Many oncologists will tell you that rebates cover the costs of drug administration and are necessary because 1) Medicare doesn’t pay for office administration and 2) Office administration costs far less than it would in a hospital setting. In effect, the drug companies convinced Congress to let them pay for these services, though the compensation is far more than Medicare would ever pay. This gave them significant influence over the practice patterns of the nation’s community oncologists.
Medicare could correct this situation by outlawing drug rebates to oncologists (and other physicians) while paying doctors a reasonable rate to administer the drug. Medicare and commercial plans could offset the additional cost by reducing reimbursement to the drug companies by about 20%, or the amount of the doctors’ rebates.
The recent exposure in the Times, the Wall Street Journal, and other major papers has shone a bright light on the uncleanliness of these practices, and many oncologists have complained to me that they’re feeling picked on. I’m sure the drug companies aren’t crazy about it either. The typical oncologist now makes about twice as much from drug rebates as from practice. Of course, they’re not happy at the prospect of losing any of that income. We can be certain there’s a great deal of maneuvering going on behind the scenes by pharma and the oncology lobby as Medicare reassesses its approach.
It’s a fascinating problem. Oncologists (correctly) see themselves as righteous practitioners, caring for very sick and sometimes terminal patients and families in the most distressed periods of their lives. It appears very difficult for them to confront the fact that the way the money works maybe isn’t so healthy. They argue that they’re simply following the incentives that have been set up for them, without acknowledging that their complicity compromises patient care, their own position, and the stability of the larger health system.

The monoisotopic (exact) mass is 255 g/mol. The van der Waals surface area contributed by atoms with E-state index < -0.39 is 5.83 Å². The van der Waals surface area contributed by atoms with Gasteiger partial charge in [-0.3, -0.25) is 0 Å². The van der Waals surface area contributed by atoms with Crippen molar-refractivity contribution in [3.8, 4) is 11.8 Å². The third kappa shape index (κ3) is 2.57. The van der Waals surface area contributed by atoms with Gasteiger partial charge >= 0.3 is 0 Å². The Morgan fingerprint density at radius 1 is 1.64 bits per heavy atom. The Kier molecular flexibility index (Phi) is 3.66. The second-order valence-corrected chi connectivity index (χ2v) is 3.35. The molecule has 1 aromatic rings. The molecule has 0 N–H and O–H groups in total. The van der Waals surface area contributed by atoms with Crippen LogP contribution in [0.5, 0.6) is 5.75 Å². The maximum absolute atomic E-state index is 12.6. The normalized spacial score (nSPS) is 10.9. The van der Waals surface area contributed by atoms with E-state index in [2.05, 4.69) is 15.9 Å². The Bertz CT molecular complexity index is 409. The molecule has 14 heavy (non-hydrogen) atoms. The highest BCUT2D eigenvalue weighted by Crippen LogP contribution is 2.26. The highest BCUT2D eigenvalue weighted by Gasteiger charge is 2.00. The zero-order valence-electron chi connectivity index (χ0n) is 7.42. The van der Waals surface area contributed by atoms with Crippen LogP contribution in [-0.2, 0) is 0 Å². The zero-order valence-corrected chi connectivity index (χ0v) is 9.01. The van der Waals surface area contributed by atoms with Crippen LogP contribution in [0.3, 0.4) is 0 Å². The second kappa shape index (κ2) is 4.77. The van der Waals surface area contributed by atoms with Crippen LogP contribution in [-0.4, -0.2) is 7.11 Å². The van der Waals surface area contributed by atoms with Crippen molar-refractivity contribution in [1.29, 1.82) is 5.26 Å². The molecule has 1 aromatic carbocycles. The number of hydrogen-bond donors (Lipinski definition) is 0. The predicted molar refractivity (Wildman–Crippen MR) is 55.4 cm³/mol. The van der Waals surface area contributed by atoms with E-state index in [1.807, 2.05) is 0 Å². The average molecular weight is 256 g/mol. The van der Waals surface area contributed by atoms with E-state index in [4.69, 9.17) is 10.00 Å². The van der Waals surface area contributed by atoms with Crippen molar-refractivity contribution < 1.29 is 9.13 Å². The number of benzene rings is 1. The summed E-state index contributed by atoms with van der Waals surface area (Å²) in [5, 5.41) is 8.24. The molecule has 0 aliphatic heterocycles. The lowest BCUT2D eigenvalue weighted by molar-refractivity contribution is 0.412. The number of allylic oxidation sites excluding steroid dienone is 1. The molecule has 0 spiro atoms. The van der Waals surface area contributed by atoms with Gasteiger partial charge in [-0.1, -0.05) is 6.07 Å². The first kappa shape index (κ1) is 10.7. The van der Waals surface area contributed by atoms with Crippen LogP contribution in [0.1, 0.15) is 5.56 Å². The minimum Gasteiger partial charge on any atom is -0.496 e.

I have an article in the journal Community Oncology this month (which is no longer available) that calls on oncologists to look squarely at this problem, understand the damage it’s doing to their credibility and reputation, and work with the various payers to remedy it. The rebuttal article (which is also no longer available), by the prominent and dedicated Linda Bosserman MD, raises all kinds of peripheral questions involved in drug rebates that were, to me, obfuscatory and beside the point. And there lies the rub. Ultimately, she argues for the same things I do—for changes to the reimbursement mechanisms that keep clinical decision-making detached from financial consideration. But it is difficult for her to directly confront the financial conflict inherent in the current system.
As Dr. Michaeli has argued in this blog before, a new transparency is uncovering excesses in every healthcare sector. People outside the industry are shocked by what they see as egregious behaviors, and hopefully, their recognition will eventually have a cleansing impact on how healthcare is supplied, delivered, and financed in this country.
We know that half or more of healthcare cost is wasted, inappropriate, or unnecessary, largely the result of the behaviors discussed here. Until financially conflicted healthcare is addressed in oncology and elsewhere, we don’t have the remotest chance of re-establishing stability and sustainability to American healthcare.